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Rough-legged Hawk

Buse pattue

Buteo lagopus

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Species: The Rough-legged Hawk (Buteo lagopus) is a buteo, that nests on the arctic tundra. Only this hawk and the Ferruginous Hawk (Buteo regalis) has feathered legs to the toes. Because of its smaller feet and beak, most likely to hunt smaller prey, such as lemmings, voles and large insects. Migrates into southern Canada and the northern US states, late in the fall. Only migrates as far south as its ability to find prey. Can be easily recognized by its ability to remain over one area, as it hovers over a spot, as it seeks out food. Another such feature of recognition, is its ability to perch on the very top branches of a tree, scanning the grounds below.

Distinctions: Adults are sexually dimorphic, females showing slightly browner plumage, with large lower breast band. Also, dichromatic, with a light and dark morph variety. Both varieties have dark carpel patches on under wings, easier to see on the light morph hawk. Large subterminal band on tail feathers, with white tips on both types, dark feather tips bordering the wings. Juvenile has less distinguishable feathers in the light morph, similar to the female in the dark morph type.

Voice: Call notes sounding like whistles, from a high pitch to a lower pitch.

Nesting: Two to three white and brown eggs, maybe more in years of higher lemming population, one brood per year. Nest built on the tundra floor, if possible on a ridge or side of a cliff, may nest on a man-made structure, such as a tower. May use same nest in the following years.

Birds of North America

Life, Habitat and Pictures of the Rough-legged Hawk

B L W W W Family Latin Name
21" 53.3cm 53" 134.6cm 2.2lb. 1kg Accipitridae Buteo lagopus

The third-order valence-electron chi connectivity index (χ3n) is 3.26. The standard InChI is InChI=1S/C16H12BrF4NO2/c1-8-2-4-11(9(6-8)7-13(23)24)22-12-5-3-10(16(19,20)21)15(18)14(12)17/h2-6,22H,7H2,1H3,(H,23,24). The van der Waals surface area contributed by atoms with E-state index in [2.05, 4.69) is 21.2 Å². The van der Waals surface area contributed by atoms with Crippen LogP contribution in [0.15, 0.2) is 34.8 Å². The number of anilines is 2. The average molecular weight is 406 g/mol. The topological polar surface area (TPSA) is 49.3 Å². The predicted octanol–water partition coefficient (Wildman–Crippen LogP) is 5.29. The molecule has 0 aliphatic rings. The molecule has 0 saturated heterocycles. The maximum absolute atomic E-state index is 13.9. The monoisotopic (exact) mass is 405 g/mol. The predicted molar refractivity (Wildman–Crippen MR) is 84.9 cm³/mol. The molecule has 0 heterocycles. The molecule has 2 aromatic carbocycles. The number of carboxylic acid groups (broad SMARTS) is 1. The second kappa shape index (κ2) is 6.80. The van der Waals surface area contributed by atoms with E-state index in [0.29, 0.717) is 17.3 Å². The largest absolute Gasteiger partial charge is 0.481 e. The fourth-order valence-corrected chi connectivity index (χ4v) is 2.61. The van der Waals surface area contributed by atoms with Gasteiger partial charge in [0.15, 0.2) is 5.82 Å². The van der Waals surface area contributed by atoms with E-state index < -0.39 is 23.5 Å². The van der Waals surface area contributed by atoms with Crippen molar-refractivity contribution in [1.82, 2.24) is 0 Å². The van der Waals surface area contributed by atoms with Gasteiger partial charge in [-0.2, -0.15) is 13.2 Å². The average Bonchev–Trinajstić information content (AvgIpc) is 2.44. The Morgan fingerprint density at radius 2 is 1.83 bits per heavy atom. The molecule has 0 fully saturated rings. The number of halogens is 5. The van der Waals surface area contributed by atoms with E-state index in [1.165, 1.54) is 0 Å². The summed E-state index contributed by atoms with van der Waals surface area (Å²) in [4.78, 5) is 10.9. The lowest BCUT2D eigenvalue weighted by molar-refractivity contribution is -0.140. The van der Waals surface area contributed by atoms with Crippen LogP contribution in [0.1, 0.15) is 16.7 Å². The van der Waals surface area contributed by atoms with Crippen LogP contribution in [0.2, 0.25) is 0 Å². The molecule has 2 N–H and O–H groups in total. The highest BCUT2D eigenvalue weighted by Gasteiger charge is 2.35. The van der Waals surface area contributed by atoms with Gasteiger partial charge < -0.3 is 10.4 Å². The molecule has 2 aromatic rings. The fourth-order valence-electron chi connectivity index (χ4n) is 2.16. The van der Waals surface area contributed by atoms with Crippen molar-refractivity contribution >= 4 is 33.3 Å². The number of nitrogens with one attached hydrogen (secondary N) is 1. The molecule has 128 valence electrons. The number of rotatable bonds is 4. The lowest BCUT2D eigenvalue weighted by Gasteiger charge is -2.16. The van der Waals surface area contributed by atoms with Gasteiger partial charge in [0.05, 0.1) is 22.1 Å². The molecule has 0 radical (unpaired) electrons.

• Summer
  • Year Around
  • Winter

Distribution: Breeds in the North American tundra. Also, this same species breeds in the Eurasian tundra. Can be found from Newfoundland, all the way west, to the northern regions of Alaska in the summer months. Migrates into southern parts of Canada and the northern US states, from the Atlantic coast to the Pacific coast, where it will remain for the winter months .

References to Other Bird Sites:

These are links to websites pertaining to the different birding institutions, societies and organizations here in North America. Some of these same sites are a great asset to seeking out knowledge on birds in other regions of the world. Each of these links offer the user different methods to identify birds, whether it be by regions, habitat, appearance or maybe colour. Knowledge on the possibilities of where and what birds might be present are included.

Avibase - the world bird database This site provides the user with a complete list of bird species, broken down per country, or in the example of the US or Canada, per state and province. Here, bird species names are available in other languages, a great asset to be used as a translation of foreign bird names.